I've been loving these reports from Paris as I'm headed there later this year and want to do a couple 3-star places and a handful of more inexpensive places. These reviews have been incredibly helpful. Any chance for a summary with your favorite dishes/meals?

                                                  1. re: johnsofats

                                                    No chance in terms of a blog post, but favorite meals:
                                                    Higher end: Gagnaire, l'Arpege, LeDoyen, Le Cinq, Jean-Francois Piege
                                                    Lower end: L'Ami Jean, Le Regalade St. Honore, Le Chateaubriand

                                                    Favorite Dishes: Nearly too many to count, but amongst the best of the best:
                                                    Macaroni Castle at LeDoyen, Duck at Gagnaire, Lobster at l'Arpege, Sweetbreads at JFP, Quenelle at Rostang, Chicken at Savoy, Foie Gras at Le Cinq.........there are just so many.


                                                    1. re: uhockey

                                                      That's about all I can ask. Thanks!

                                                3. l'AOC:

                                                  Full text below, photos in the blog.


                                                  For our final proper meal in Paris the decision was made to stray a bit from the tried, true, and traditionally highly recommended. While part of the reason for this decision was based on not wanting another epic meal as we had to pack our bags for an early flight back to the United States another part of it had to do with a phrase I kept reading when researching the pedigree of many of the city’s best chefs – “Maitre Rôtisseur” – a title apparently relating to a society called Le Chaîne des Rôtisseurs and based on an ancient guild of meat roasters. Intrigued by this society and having thoroughly researched our trip (as I am prone to do) the one name that kept coming up was a place called L’AOC – a space according to many that currently makes the best roasted meats in the city and honors the traditions of the ancient guild more formally than any other.

                                                  With a charming location visible from the Seine finding L’AOC was as simple as the reservations process by way of the internet, though as it turned out given our early hour of dining the reservation was not entirely necessary – with the bistro well lit and the sun not yet set when we arrived the restaurant would be no more than a quarter full throughout the 65 minute duration of our meal. Making our way in the door we were greeted pleasantly by a middle-aged woman who turned out to be the chef’s wife and after realizing we spoke only English she welcomed us and led us to a two top all the way in the back, near the restroom.

                                                  Not wanting to complain as the seat wasn’t bad but at the same time getting the sense we weren’t exactly “welcomed” our menus were delivered and we were pointed to the 3-course prix fixe and explained the choices in single words – main ingredients only – and left to peruse the menu. With our server, a young male who spoke minimal English arriving with a wine list next we declined and requested a bottle of water – Evian for 6EU – and perused the menu for a short while before placing orders. Perhaps sensing her relatively chilly welcome I will note that the chef’s wife did stop by twice during the course of our meal, both times with a smile, to see how things were going and when the chef made his way from the grill room to say hello to all the patrons he seemed quite pleasant and hospitable.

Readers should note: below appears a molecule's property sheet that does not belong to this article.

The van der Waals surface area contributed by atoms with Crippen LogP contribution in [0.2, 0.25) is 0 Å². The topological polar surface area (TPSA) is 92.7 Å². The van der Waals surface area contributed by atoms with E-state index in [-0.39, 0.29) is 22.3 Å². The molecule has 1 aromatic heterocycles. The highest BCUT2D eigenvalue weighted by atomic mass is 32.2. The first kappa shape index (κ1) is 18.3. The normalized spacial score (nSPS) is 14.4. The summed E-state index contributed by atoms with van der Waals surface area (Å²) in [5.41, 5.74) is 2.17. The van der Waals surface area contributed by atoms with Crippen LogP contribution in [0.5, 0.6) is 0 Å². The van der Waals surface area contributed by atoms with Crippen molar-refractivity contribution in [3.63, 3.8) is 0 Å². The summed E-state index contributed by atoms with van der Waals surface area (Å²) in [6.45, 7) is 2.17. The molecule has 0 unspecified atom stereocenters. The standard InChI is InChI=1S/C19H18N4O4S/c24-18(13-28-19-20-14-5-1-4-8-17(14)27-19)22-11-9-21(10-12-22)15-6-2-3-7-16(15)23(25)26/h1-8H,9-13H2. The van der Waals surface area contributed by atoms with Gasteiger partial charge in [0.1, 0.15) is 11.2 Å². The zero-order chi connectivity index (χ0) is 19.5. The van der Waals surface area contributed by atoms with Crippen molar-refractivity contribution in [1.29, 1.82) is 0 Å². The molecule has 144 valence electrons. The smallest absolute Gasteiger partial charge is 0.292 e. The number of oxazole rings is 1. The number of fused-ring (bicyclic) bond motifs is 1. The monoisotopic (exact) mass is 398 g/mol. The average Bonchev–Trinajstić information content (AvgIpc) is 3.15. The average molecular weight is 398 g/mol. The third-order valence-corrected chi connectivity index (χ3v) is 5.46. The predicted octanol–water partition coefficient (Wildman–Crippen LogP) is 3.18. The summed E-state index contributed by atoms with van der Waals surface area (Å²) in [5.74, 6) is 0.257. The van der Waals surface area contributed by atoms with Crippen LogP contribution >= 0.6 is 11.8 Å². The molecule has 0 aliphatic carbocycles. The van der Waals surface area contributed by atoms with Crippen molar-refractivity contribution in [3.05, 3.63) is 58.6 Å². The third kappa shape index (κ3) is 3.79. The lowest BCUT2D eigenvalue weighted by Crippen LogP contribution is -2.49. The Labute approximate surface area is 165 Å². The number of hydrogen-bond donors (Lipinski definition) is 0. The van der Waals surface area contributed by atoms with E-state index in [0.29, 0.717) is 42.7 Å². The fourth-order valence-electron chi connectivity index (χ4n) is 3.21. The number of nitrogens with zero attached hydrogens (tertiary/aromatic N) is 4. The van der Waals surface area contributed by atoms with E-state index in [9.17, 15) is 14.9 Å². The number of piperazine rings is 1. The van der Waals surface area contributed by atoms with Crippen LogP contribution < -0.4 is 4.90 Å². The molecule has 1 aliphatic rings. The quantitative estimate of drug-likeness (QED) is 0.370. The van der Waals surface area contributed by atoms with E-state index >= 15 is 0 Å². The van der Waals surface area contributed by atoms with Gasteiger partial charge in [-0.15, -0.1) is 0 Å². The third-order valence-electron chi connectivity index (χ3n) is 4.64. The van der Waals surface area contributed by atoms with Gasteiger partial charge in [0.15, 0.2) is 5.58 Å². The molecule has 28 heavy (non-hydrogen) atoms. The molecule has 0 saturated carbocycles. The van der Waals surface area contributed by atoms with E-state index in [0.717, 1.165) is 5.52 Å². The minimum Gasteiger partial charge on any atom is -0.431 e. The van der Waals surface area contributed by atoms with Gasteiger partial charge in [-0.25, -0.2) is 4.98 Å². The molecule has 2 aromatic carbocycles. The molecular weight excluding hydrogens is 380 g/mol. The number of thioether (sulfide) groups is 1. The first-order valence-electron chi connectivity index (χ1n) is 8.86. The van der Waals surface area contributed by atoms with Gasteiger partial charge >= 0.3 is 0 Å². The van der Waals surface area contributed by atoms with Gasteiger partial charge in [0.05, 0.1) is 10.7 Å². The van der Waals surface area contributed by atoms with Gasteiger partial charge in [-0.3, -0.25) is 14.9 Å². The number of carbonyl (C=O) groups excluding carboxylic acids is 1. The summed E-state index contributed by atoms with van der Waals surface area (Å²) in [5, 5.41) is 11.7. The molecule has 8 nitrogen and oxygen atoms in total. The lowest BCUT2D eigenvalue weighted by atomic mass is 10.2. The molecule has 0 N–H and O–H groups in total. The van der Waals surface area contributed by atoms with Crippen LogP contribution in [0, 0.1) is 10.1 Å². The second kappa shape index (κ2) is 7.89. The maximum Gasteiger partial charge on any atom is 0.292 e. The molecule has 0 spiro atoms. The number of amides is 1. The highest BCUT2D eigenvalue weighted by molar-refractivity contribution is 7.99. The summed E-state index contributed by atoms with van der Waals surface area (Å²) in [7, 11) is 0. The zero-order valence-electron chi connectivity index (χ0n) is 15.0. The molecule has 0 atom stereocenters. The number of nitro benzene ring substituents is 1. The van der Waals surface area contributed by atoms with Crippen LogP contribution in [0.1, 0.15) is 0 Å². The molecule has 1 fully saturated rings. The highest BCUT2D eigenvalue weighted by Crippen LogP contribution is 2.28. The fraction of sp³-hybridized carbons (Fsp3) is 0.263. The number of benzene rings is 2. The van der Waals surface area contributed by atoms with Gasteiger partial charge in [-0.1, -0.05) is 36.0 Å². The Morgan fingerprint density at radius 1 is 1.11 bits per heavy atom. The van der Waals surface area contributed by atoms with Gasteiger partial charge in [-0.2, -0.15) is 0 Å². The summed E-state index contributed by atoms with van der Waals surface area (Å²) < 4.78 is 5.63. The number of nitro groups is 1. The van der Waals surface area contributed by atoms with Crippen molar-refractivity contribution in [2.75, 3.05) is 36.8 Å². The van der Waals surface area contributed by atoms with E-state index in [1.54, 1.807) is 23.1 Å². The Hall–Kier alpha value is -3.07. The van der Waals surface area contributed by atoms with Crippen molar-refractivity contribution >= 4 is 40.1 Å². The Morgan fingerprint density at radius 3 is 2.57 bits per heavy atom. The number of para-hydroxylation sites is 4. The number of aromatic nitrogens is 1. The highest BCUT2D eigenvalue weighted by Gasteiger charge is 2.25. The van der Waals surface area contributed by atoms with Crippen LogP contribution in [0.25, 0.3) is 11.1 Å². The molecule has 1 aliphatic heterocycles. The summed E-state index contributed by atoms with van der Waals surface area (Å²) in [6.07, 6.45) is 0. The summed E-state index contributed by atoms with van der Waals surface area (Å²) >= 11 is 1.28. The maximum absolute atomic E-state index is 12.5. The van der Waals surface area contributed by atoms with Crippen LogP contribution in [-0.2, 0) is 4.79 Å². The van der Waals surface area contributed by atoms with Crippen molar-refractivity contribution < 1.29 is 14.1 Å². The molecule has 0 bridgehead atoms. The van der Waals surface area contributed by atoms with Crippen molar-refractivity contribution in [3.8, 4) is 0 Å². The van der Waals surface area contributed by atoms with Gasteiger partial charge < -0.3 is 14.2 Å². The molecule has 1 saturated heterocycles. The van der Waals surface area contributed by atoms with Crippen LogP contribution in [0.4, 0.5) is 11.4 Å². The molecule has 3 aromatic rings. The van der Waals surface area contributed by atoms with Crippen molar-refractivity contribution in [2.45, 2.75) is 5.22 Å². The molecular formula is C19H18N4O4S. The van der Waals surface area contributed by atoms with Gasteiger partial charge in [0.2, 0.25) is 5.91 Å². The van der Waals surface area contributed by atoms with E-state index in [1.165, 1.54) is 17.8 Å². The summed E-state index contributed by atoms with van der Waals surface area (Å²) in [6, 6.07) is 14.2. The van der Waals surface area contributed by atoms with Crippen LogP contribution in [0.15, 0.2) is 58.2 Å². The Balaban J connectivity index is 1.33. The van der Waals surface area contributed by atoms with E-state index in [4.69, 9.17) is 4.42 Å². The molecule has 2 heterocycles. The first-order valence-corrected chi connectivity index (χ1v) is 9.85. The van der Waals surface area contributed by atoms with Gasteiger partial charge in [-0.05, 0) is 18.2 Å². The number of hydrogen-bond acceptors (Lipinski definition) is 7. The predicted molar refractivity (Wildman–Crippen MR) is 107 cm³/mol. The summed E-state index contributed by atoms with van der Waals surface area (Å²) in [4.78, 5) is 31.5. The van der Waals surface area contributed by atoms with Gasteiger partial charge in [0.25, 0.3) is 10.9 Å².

With wooden chairs topped with worn leather padding matching hefty wooden tables with pull-through checked tablecloths the feel of L’AOC was everything one expects from a French bistro and the yellow walls, red curtains, and knick-knacks only served to complete the scene. With a charcuterie and pate island at the restaurant center it would be a short while before our meal would begin and having seen other tables delivered a weighted bag of bread it required a request for ours to arrive – a request that I’d have probably been better off not making as the house bread was a chewy baguette served without butter.

                                                  With my sister opting for the 29Eu prix fixe and myself choosing to go a la carte and share dessert as there was only one dessert that sounded pleasing our first courses would arrive approximately fifteen minutes after seating and while mine was excellent, Erika’s was the worst single course we ate in all of France. Titled “Avocat cuvettes en verrine” on the chalkboard and described as “Avocados and Shrimp” by our waitress this dish was…well…it was vile. Served in a glass bowl as promised by the name and with a layer of avocado mousse at its base the dish started out well enough, but what sat atop the creamy avocado ran afoul with a watery reduction of what seemed to be tomato, vinegar, corn, vinegar, pepper and more vinegar. Seemingly an attempt at guacamole or salsa but so stringent that any nuance was lost all we could do was sit and scratch our heads as to how such a thing even happened – or why they even added the shrimp as it most certainly couldn’t be tasted.